Peterson, Eila

The Creative Dimension of the Music Listening Experience
The main purpose of this study was to develop and articulate a theory of creative music listening. The creative dimension of music listening was examined through an analysis of pertinent literature mainly from the fields of cognition, philosophy, and creativity. Support was also found in the writings of composers who have discussed music and music making, and from theorists who take a cognitive approach to music theory.

The primary argument against the creativity of music listening involves the lack of an observable product. Therefore, cognition literature portraying perception as constructive and mental imagery as the product of constructive activity was reviewed, as was creativity literature acknowledging intangible mental representations as products of creativity. Another key issue was the extent to which listeners can exercise control in perception, making choices which affect or even determine the organization and form of percepts. Thus, care was taken to gather support for the notion that the listener can strategically control music perception.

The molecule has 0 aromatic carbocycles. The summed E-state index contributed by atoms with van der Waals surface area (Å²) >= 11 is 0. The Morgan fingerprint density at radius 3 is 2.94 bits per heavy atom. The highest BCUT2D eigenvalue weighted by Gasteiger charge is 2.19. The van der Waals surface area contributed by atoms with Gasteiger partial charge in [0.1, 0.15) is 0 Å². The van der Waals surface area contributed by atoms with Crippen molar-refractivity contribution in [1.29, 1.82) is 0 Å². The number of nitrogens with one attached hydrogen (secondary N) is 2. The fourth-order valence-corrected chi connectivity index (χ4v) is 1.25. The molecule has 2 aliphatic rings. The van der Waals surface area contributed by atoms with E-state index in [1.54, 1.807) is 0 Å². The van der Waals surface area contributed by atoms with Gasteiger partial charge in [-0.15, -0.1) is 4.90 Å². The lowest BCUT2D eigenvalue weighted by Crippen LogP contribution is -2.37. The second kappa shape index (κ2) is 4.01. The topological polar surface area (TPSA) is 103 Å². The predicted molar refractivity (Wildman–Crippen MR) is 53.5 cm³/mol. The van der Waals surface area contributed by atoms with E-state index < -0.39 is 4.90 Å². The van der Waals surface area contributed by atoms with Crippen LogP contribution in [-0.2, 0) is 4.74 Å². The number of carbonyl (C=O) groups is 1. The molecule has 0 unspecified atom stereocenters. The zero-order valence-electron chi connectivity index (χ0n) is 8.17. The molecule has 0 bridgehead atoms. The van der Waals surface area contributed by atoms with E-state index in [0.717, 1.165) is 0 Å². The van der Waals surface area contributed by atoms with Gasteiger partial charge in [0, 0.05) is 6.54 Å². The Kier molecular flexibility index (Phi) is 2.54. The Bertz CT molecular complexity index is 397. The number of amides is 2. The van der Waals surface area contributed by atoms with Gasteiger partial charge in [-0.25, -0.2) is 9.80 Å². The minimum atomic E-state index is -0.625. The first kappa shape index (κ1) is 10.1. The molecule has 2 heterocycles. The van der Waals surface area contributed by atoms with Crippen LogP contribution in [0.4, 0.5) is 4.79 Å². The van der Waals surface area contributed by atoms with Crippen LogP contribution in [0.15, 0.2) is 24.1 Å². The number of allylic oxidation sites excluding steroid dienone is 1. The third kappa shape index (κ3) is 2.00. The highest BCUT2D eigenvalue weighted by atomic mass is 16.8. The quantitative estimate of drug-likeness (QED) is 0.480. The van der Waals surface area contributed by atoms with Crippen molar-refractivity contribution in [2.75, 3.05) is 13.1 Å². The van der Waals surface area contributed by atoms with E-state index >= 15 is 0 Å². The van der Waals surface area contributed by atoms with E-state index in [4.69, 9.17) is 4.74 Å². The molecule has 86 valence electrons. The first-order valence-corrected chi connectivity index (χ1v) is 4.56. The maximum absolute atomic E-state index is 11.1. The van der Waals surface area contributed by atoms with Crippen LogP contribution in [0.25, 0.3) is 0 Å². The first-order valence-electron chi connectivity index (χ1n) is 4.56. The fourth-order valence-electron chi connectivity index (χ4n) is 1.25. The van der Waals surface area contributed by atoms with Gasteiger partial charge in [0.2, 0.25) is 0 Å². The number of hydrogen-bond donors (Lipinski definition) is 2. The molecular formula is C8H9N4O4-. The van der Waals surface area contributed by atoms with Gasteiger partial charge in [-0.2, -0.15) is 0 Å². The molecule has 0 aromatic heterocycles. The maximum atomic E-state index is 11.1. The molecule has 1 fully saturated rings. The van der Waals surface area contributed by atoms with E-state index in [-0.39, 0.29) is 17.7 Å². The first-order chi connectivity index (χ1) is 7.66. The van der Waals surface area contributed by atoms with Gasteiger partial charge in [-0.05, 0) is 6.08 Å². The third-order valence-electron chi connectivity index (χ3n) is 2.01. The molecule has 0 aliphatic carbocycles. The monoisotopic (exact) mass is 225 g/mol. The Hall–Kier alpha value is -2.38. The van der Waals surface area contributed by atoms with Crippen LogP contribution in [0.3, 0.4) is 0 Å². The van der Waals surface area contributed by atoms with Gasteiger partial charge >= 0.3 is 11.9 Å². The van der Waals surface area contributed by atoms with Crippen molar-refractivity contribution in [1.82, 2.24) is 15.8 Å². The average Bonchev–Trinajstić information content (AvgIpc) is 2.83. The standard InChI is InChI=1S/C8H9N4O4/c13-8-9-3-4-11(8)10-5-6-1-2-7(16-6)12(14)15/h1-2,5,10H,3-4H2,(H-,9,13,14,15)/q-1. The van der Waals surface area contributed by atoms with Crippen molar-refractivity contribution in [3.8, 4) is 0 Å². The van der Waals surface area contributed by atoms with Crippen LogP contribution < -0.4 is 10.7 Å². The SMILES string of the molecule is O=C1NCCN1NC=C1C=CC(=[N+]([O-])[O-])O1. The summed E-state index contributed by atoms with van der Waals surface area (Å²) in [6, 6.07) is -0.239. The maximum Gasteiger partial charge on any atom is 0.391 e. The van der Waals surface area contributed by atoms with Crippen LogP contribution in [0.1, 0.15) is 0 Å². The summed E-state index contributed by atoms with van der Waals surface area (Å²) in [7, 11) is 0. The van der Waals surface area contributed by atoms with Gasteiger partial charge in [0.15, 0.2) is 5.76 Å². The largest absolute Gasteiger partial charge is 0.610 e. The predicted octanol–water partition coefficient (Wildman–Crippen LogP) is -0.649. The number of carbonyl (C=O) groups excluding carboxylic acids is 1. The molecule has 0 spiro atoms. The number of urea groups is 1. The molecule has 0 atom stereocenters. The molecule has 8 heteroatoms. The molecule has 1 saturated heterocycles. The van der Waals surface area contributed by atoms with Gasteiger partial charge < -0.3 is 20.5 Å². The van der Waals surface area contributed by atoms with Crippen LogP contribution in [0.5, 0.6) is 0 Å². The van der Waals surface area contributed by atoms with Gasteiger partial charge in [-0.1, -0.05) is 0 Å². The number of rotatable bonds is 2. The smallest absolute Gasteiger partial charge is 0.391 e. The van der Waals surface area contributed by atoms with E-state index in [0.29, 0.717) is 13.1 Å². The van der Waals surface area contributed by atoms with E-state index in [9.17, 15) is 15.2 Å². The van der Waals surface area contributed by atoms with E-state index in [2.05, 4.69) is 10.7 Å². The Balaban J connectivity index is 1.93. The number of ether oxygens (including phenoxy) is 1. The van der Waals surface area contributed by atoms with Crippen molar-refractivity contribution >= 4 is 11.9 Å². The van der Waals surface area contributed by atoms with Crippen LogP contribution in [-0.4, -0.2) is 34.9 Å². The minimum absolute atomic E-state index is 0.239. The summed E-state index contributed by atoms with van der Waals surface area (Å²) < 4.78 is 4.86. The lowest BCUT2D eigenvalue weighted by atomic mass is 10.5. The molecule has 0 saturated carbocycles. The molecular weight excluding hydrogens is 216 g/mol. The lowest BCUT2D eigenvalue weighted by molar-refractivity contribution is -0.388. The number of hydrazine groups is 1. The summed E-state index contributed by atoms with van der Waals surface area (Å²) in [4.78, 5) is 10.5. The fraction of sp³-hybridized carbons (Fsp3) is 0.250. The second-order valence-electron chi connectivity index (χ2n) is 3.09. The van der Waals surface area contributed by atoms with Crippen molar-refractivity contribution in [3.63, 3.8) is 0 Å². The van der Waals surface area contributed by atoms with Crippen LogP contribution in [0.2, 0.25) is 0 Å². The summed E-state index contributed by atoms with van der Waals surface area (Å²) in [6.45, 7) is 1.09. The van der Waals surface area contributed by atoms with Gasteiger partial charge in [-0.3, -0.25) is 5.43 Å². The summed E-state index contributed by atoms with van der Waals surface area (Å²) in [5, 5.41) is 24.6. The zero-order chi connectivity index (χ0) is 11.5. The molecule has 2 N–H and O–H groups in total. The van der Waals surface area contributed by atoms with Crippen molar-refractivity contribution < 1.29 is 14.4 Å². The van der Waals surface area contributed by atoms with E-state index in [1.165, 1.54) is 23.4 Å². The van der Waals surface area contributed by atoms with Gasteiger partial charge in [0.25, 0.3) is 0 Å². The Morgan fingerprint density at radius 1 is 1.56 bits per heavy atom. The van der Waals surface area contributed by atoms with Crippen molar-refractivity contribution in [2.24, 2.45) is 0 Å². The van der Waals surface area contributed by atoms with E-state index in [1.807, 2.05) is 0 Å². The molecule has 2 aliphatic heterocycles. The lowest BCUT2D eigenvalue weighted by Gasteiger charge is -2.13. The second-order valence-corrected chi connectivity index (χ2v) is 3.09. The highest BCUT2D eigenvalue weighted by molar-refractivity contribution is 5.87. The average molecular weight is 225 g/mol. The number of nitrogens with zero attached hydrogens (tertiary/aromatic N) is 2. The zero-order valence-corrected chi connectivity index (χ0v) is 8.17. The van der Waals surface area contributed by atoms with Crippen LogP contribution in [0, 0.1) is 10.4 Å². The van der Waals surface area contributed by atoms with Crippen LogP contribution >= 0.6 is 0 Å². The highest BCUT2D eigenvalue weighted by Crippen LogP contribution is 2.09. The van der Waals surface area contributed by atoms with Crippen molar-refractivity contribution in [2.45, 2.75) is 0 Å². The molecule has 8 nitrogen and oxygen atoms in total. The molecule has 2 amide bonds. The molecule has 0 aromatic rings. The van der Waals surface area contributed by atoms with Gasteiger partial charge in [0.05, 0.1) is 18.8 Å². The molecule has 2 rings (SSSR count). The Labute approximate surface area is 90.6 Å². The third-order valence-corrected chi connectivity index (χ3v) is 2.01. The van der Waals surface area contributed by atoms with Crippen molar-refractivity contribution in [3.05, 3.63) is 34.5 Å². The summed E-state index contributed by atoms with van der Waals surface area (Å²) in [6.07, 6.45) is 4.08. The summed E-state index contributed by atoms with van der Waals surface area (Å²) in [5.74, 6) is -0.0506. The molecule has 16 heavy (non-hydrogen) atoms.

The theory was developed in three stages, first, identifying music listening as “making,” with a dynamic mental model as its product. Then the mental model was identified as music, with the result that music listening can be considered a form of music making. Finally, consistent with the criteria for creative production as portrayed in the creativity literature, listening was described as a potentially creative form of music making. A model was then proposed, based on previous models of creative thinking, and showing the relationships between enabling skills and conditions, divergent and convergent modes of thinking, and identifiable stages in the creative music listening process. Suggestions and recommendations were made for empirical investigation of creative listening, building on the theoretical framework provided by the current findings.

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